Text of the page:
“… It is the questions, after all, that make real learning possible.” Allen & Blythe, 2004
Fine wobbling this past week everyone. Keep it up and take notes for yourself as you go. These wobbles raise questions. And the questions will support us in connecting our learning in new and different ways.
The week ahead …
Let’s start first with some additional inspiration for our flowing and connecting: What, for example, can we learn from the genius of Hip-Hop?
More here with Chris Emdin about Hip-Hop in education:
Let’s take this week to focus on ways of staying fresh, learning from each other, and being resourceful. How do we do that? One way is by continuing to notice where we wobble, to ask ourselves questions about these moments, and begin to take a stance of inquiry around our practice.
Read At Last: Practitioner Inquiry and the Practice of Teaching: Some Thoughts on Better by Susan Lytle.
Using the notes from your pose/wobble/flows, and the questions that emerge from them, I would like you to start identifying an inquiry question (or set of questions) that will guide what you do the rest of the semester. Inquiry questions tend to be the kind that keeps you up at night (or wake you up in the morning) … ones that emerge when you as you pose/wobble/flow… that which you seek to make “better”.
What keeps you up, in your context, when you think about designing for connected learning and equity?
Learn more from youth and teachers about the power of inquiry: Revolutionizing Inquiry in Urban English Classrooms: Pursuing Voice and Justice through Youth Participatory Action Research
10 Self/10 World
This activity is called 10 Self/10 World Questions and I have adapted it for our context of thinking about connected learning and equity:
- Start by writing 10 questions that you have about yourself as a connected learner/teacher and 10 questions that you have about designing for connected learning and equity.
- Next, pick one of these question and write about it (or audio/video record yourself talking about it) as though you are the expert. Write about why it is of interest to you and all that you already know about it. Write/discuss what you would like to know about it that you don’t already know.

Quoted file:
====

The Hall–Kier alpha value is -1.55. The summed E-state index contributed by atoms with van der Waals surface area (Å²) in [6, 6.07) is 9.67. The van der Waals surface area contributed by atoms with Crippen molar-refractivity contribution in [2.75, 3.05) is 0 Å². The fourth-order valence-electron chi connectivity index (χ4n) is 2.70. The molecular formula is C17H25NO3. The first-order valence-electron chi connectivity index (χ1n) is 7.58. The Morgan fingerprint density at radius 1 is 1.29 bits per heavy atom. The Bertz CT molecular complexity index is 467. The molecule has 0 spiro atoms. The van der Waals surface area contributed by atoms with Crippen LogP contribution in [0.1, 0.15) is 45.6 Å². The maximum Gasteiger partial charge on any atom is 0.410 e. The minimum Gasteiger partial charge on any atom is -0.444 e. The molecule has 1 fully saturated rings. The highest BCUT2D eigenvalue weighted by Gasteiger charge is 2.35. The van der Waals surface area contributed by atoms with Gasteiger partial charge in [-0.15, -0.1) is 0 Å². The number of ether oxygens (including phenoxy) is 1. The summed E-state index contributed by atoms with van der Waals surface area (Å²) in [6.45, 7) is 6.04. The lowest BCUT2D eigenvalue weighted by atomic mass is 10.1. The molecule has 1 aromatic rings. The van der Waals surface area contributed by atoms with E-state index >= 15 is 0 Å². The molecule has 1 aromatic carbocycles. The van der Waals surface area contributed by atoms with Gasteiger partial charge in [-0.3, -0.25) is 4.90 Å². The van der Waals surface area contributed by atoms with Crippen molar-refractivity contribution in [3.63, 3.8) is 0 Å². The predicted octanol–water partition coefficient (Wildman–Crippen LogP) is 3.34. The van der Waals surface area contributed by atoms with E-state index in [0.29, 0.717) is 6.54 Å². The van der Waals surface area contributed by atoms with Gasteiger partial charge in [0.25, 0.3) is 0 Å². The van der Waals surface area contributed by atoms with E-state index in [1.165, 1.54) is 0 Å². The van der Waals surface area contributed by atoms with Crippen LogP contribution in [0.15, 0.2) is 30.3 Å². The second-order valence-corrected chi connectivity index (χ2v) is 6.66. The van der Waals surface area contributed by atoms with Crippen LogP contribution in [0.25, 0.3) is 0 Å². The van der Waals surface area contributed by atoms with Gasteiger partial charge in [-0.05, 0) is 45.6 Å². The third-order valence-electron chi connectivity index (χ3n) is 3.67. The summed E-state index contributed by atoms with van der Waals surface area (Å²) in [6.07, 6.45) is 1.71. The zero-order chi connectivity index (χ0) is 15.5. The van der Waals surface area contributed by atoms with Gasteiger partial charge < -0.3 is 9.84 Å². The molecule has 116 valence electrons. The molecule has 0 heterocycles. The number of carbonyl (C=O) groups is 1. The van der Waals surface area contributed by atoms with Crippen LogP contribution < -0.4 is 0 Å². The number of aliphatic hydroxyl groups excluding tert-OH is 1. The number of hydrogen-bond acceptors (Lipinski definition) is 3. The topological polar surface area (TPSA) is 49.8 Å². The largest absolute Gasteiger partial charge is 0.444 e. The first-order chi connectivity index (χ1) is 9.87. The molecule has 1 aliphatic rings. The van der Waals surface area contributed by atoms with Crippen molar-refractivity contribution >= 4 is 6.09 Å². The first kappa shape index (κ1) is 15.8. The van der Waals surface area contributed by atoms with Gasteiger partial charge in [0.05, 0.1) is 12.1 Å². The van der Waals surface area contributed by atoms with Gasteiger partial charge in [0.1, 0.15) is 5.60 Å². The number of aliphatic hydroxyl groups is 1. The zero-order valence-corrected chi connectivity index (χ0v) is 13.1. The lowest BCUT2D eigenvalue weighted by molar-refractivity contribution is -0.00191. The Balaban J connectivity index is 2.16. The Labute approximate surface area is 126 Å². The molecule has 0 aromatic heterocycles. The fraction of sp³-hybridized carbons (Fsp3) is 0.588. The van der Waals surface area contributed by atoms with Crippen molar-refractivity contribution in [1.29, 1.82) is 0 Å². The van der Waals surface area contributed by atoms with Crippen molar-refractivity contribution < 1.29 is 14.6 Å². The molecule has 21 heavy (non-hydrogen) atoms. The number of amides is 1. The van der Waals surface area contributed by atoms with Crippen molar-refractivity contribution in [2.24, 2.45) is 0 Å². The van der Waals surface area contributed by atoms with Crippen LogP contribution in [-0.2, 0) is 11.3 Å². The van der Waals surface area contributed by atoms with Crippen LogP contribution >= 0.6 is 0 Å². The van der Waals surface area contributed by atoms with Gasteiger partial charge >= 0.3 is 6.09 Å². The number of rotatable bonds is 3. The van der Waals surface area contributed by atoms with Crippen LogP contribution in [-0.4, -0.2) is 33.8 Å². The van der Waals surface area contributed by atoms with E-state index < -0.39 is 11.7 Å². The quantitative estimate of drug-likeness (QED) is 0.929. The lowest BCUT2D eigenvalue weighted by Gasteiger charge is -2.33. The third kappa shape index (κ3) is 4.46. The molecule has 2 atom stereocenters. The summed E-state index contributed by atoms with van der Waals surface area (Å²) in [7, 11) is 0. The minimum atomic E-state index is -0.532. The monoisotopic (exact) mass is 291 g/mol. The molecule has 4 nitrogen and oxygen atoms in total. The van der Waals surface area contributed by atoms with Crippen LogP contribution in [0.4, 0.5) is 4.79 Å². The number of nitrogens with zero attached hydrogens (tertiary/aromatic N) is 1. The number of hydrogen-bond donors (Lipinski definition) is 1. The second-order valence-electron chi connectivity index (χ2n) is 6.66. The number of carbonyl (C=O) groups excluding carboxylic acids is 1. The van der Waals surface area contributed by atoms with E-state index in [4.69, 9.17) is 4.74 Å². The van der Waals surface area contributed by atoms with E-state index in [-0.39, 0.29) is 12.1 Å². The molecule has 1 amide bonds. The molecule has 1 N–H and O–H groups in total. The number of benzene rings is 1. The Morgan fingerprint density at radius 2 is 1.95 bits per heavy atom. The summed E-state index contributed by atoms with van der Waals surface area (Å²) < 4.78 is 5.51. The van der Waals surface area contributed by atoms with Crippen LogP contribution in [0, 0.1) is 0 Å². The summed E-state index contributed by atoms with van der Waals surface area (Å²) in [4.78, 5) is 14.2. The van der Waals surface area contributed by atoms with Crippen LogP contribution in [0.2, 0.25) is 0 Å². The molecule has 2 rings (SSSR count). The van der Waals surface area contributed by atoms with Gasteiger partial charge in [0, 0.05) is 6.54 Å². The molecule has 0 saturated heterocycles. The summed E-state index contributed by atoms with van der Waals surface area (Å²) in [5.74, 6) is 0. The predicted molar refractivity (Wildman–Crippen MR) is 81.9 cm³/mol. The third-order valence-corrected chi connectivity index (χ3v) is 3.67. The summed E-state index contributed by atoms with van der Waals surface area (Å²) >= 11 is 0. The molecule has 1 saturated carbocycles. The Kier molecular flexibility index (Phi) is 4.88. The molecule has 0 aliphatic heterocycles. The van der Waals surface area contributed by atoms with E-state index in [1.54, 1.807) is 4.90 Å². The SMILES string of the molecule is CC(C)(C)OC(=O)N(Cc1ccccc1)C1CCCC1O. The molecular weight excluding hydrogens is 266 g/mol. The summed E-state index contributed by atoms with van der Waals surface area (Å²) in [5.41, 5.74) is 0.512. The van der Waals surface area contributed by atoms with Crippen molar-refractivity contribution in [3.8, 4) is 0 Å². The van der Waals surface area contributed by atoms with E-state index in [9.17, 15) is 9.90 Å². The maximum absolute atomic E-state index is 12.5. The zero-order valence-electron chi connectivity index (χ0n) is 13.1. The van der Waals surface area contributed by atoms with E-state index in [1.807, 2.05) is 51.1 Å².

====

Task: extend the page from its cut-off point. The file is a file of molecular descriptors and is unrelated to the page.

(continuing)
- Now find a focused sentence from this writing/recording and do some freewriting (or maybe even some freestyling!). Use this free association to take you a bit deeper with your question: what are you really interested in related to connected learning and equity? What makes your pose, wobble? Or your wobble, flow?
(Note: You can keep going between #2/#3 to keep going more deeply with a few of your questions to see what feels ultimately most interesting or useful to you.)
Blog this week — using text, video, sound, and/or images — about the questions that start to surface for you as you pose/wobble/flow your way around being a connected learner or about connected learning and equity.
In addition to writing a blog about your inquiry above, find 5/6/7 resources that might relate to the questions you are asking about connected learning and equity. Take the time and go back through what you have referenced or gathered so far, tap into the sources I’ve been drawing from each week for our shared readings/watchings, as well as each others blogs. Richness abounds!
More connections this week
Throughout Spring 2017, colleagues of mine are hosting an open online course called Networked Narratives about digital storytelling and civic imagination. This is both a course, based at Kean University, as well as an open and online set of opportunities for anyone interested in tapping into the conversations.
This venture is full of alchemy — so beware! You never really know what you will find here.
On Tuesday at 1pm ET, a live “studio visit” will happen with Howard Rheingold, longtime educator and “netizen,” and his daughter Mamie. They will focus on the topics of: What does it mean to be “Net Smart” in an era of alternative facts and data tracking? What happens to our human spirit when when we proceed into an ever more technology-infused existence?
You are invited (and note, all of this is entirely optional).
- You can sign up to join into the live conversation
- You can simply watch the live or the recorded archive
- You can tap into parts of the discussion via Twitter at #Netnarr.
In connected learning solidarity,